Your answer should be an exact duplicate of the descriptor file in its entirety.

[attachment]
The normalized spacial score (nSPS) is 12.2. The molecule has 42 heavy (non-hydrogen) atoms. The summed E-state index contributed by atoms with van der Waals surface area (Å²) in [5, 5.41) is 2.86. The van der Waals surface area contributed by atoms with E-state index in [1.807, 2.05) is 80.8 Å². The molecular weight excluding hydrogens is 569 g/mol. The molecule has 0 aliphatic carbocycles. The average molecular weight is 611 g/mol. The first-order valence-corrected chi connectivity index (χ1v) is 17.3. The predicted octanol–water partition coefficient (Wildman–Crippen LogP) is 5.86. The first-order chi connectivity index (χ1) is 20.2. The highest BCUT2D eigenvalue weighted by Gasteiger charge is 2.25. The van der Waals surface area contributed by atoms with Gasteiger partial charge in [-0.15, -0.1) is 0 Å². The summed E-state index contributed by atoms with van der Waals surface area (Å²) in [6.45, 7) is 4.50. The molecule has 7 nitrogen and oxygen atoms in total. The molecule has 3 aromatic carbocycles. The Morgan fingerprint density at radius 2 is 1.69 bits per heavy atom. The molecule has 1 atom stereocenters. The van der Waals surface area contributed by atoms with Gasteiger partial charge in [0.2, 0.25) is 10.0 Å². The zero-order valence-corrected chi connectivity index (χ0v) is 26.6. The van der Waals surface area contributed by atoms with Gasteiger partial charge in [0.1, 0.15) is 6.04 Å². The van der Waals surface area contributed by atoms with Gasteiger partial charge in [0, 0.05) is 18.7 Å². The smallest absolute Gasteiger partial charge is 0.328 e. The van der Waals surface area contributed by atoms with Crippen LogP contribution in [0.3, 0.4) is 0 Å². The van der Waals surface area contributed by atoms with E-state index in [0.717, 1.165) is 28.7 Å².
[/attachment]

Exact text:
The normalized spacial score (nSPS) is 12.2. The molecule has 42 heavy (non-hydrogen) atoms. The summed E-state index contributed by atoms with van der Waals surface area (Å²) in [5, 5.41) is 2.86. The van der Waals surface area contributed by atoms with E-state index in [1.807, 2.05) is 80.8 Å². The molecular weight excluding hydrogens is 569 g/mol. The molecule has 0 aliphatic carbocycles. The average molecular weight is 611 g/mol. The first-order valence-corrected chi connectivity index (χ1v) is 17.3. The predicted octanol–water partition coefficient (Wildman–Crippen LogP) is 5.86. The first-order chi connectivity index (χ1) is 20.2. The highest BCUT2D eigenvalue weighted by Gasteiger charge is 2.25. The van der Waals surface area contributed by atoms with Gasteiger partial charge in [-0.15, -0.1) is 0 Å². The summed E-state index contributed by atoms with van der Waals surface area (Å²) in [6.45, 7) is 4.50. The molecule has 7 nitrogen and oxygen atoms in total. The molecule has 3 aromatic carbocycles. The Morgan fingerprint density at radius 2 is 1.69 bits per heavy atom. The molecule has 1 atom stereocenters. The van der Waals surface area contributed by atoms with Gasteiger partial charge in [0.2, 0.25) is 10.0 Å². The zero-order valence-corrected chi connectivity index (χ0v) is 26.6. The van der Waals surface area contributed by atoms with Gasteiger partial charge in [0.1, 0.15) is 6.04 Å². The van der Waals surface area contributed by atoms with Gasteiger partial charge in [0, 0.05) is 18.7 Å². The smallest absolute Gasteiger partial charge is 0.328 e. The van der Waals surface area contributed by atoms with Crippen LogP contribution in [0.3, 0.4) is 0 Å². The van der Waals surface area contributed by atoms with E-state index in [0.717, 1.165) is 28.7 Å².